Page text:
Format

Send to

Choose Destination
Chest. 2015 Jul;148(1):185-195. doi: 10.1378/chest.14-2380.

Lung Volume Reduction in Emphysema Improves Chest Wall Asynchrony.

Author information

1
National Institute for Health Research Respiratory Biomedical Research Unit at the Royal Brompton and Harefield National Health Service Foundation Trust and Imperial College, London, England; Respiratory and Critical Care Institute, Cleveland Clinic Abu Dhabi, Abu Dhabi, United Arab Emirates. Electronic address: zzoumot@doctors.org.uk.
2
Dipartimento di Elettronica, Informazione e Bioingegneria, Politecnico di Milano, Milan, Italy.
3
National Institute for Health Research Respiratory Biomedical Research Unit at the Royal Brompton and Harefield National Health Service Foundation Trust and Imperial College, London, England.

Abstract

BACKGROUND:

Lung volume reduction (LVR) techniques improve lung function in selected patients with emphysema, but the impact of LVR procedures on the asynchronous movement of different chest wall compartments, which is a feature of emphysema, is not known.

METHODS:

We used optoelectronic plethysmography to assess the effect of surgical and bronchoscopic LVR on chest wall asynchrony. Twenty-six patients were assessed before and 3 months after LVR (surgical [n = 9] or bronchoscopic [n = 7]) or a sham/unsuccessful bronchoscopic treatment (control subjects, n = 10). Chest wall volumes were divided into six compartments (left and right of each of pulmonary ribcage [Vrc,p], abdominal ribcage [Vrc,a], and abdomen [Vab]) and phase shift angles (θ) calculated for the asynchrony between Vrc,p and Vrc,a (θRC), and between Vrc,a and Vab (θDIA).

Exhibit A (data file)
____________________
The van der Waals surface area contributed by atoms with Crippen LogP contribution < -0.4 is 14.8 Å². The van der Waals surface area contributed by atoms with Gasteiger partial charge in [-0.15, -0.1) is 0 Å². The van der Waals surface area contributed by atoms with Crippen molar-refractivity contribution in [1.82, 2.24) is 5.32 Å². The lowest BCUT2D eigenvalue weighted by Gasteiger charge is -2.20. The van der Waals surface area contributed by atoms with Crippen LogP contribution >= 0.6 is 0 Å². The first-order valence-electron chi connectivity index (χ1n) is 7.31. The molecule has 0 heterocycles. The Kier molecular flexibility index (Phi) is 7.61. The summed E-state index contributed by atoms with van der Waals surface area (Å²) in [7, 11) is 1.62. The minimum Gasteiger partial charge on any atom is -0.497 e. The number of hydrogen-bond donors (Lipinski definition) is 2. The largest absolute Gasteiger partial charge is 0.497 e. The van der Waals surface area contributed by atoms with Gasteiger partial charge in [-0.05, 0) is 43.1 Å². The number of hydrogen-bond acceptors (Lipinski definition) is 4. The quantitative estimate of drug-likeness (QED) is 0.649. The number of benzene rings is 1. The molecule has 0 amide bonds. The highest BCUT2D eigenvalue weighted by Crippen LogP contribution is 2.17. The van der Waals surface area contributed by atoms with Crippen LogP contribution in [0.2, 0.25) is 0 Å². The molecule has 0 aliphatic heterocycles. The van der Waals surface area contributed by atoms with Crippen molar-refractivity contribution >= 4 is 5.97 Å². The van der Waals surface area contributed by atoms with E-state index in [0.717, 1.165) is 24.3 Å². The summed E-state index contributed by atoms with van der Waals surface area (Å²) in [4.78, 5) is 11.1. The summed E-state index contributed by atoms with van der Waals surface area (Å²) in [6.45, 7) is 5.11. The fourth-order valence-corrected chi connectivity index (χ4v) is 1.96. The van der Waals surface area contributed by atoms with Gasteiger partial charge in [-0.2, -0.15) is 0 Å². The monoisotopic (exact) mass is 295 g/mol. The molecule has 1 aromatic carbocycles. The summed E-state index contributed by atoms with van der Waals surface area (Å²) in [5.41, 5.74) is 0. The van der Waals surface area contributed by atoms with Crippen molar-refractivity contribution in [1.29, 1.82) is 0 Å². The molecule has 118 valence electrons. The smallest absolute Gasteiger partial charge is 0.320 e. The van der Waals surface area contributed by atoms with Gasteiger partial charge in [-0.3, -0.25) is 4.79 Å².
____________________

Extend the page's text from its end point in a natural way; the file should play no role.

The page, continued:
RESULTS:

Participants had an FEV₁ of 34.6 ± 18% predicted and a residual volume of 217.8 ± 46.0% predicted with significant chest wall asynchrony during quiet breathing at baseline (θRC, 31.3° ± 38.4°; and θDIA, -38.7° ± 36.3°). Between-group difference in the change in θRC and θDIA during quiet breathing following treatment was 44.3° (95% CI, -78 to -10.6; P = .003) and 34.5° (95% CI, 1.4 to 67.5; P = .007) toward 0° (representing perfect synchrony), respectively, favoring the LVR group. Changes in θRC and θDIA were statistically significant on the treated but not the untreated sides.

CONCLUSIONS:

Successful LVR significantly reduces chest wall asynchrony in patients with emphysema.

PMID:
25654309
PMCID:
PMC4493874
DOI:
10.1378/chest.14-2380
[Indexed for MEDLINE]
Free PMC Article

Supplemental Content

Full text links

Icon for Elsevier Science Icon for PubMed Central
Loading ...
Support Center